AUTHOR: Jody Revenson
PUBLISHER: Titan Books
This book arrived in quite a contrast to the first one that I received to review- Harry Potter Magical Places from the Films. The black, stark cover of the Character Vault denoted that this was going to be a different read from the opulent and panoramic experience of the other book. Even by its name- the Vault- made it feel as though I was going to enter the depths of the Harry Potter world where secrets were waiting for me in the Department of Mysteries as indeed they were. Every other sentence offered me a peak behind the big picture of the movie into the individual costumes and props of the characters and it was wonderful to get to know them even more intimately than before.
This is also true working through the pages which are plain visually, little surrounds the image of the costume and character. By having few images, one is forced to focus on the minutiae of each costume, each piece of fabric and each prop that creates the character and it is always a joy to do so.
For those of us that have kids, we often bemoan that they grow so fast and we are always having to replace their wardrobe. I feel for the Harry Potter costume designers, ‘More than 25,000 items of clothing were created… including 600 plus school uniforms- new robes had to be created each year for the growing children’.
Harry’s scar was applied approximately 5000 times between Daniel Radcliffe himself and his two doubles. Not least applied so many times because, as a younger actor, he would pick it off during his own classes.
Colour themes are important for example, Harry wasn’t comfortable in his own skin, particularly when we first meet him and so his colour palette is navies, greys and other muted colours. Colours that allow him to sink into the background and not be noticed. Other characters, particularly the girls change their wardrobe and colour schemes as they grow out of their mother’s careful dressing of their little girls to young women with their own tastes and identities. Costuming is so important to the actors in understanding more about who they are playing and their input also appreciated as the films developed.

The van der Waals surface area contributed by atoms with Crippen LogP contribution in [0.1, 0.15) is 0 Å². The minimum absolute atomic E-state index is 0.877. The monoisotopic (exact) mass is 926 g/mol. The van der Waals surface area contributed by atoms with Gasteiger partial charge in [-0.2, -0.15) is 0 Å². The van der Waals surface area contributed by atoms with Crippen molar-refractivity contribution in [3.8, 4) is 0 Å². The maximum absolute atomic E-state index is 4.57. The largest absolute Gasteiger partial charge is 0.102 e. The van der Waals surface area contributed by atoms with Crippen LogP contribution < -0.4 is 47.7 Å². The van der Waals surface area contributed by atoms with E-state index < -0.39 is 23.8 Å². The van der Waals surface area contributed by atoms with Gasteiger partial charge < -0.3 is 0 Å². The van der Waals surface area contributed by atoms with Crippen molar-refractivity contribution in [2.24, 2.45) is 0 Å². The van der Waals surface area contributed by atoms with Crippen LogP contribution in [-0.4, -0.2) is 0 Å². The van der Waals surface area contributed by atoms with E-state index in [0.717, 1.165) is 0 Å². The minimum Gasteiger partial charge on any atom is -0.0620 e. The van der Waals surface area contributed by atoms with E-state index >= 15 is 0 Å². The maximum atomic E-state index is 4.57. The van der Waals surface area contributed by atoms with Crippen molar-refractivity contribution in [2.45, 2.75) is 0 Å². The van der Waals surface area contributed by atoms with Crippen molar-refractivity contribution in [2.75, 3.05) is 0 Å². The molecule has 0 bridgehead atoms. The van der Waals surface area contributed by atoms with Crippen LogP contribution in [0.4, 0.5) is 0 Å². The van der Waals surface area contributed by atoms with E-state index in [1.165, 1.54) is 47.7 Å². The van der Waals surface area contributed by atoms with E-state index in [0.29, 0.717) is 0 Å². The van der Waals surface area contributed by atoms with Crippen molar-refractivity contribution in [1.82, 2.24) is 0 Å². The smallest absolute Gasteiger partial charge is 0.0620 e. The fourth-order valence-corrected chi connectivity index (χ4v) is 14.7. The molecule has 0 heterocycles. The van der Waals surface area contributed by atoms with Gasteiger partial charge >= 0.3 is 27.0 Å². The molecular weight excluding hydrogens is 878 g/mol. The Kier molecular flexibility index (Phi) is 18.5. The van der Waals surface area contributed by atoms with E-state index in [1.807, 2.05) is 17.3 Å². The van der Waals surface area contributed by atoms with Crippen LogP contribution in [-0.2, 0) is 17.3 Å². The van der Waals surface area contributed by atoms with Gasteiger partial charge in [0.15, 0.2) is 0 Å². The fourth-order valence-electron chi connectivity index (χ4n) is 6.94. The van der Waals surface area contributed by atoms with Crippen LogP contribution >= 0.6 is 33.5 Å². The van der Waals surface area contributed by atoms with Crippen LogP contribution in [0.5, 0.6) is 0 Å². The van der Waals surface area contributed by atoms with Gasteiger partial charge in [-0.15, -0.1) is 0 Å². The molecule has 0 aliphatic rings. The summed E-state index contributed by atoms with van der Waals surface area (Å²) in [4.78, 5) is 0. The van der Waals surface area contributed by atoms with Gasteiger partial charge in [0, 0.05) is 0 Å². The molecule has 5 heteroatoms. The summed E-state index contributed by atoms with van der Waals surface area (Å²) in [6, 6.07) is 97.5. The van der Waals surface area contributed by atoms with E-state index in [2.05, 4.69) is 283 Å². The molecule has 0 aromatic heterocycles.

It is a testament to the makeup artists that Matthew Lewis has been noted as one of the top child actors to have made a ‘transformation’ into handsome adulthood. In fact so good is the makeup job that one of his fellow actors believed his pudgy, bucktoothed appearance to be his unfortunate genetics. In reality it was the work of a fat suit, prosthetic teeth and plastic ear enhancers to make him look like the Neville we all know so well from the novels.
Wands reflect their owners Ron’s being more natural like a root, Harry’s made as though plucked straight from the tree. As Ollivander would say the wand chooses its owner and this seems to have happened to the actors themselves. Interestingly it is the only area where Fred and George have a very particular identity since their other clothes either match or compliment each other.
The change of actors from Richard Harris to Michael Gambon necessitated a shift in costuming from the more traditional look for Richard Harris to the ‘aging hippie’ self description of Michael Gambon who wore more tie die and flamboyant clothing.
Hagrid provided a challenge as a giant using a 6 foot ten rugby player in a ‘Robbie’ suit to film scenes where Hagrid’s stature would be most apparent. JK Rowling had based the character on a Hells Angel that she knew and this was a great starting point for what was to come. Hagrid was never known for his sartorial taste so his moleskin suit was made out of fabric which the designers painstakingly cut into the shape of litte moles.
Stunts would create their own obstacles with clothes being created for Daniel Radcliffe and his doubles. Each would then be created five more times in various stages of destruction and wear as Harry took on an enemy or challenge.
Jody Revenson has once again created a door way to Harry Potter in just the right way, her expertise is in seeking out the satisfying hidden information that is so important to fans. By reading this book, one can re-examine the films with a fresh eye, seeking out that props or bit of stitching that emphasises and explains the characters so discreetly but so vitally.
Rating: 5 /5
Reviewer: The Aviator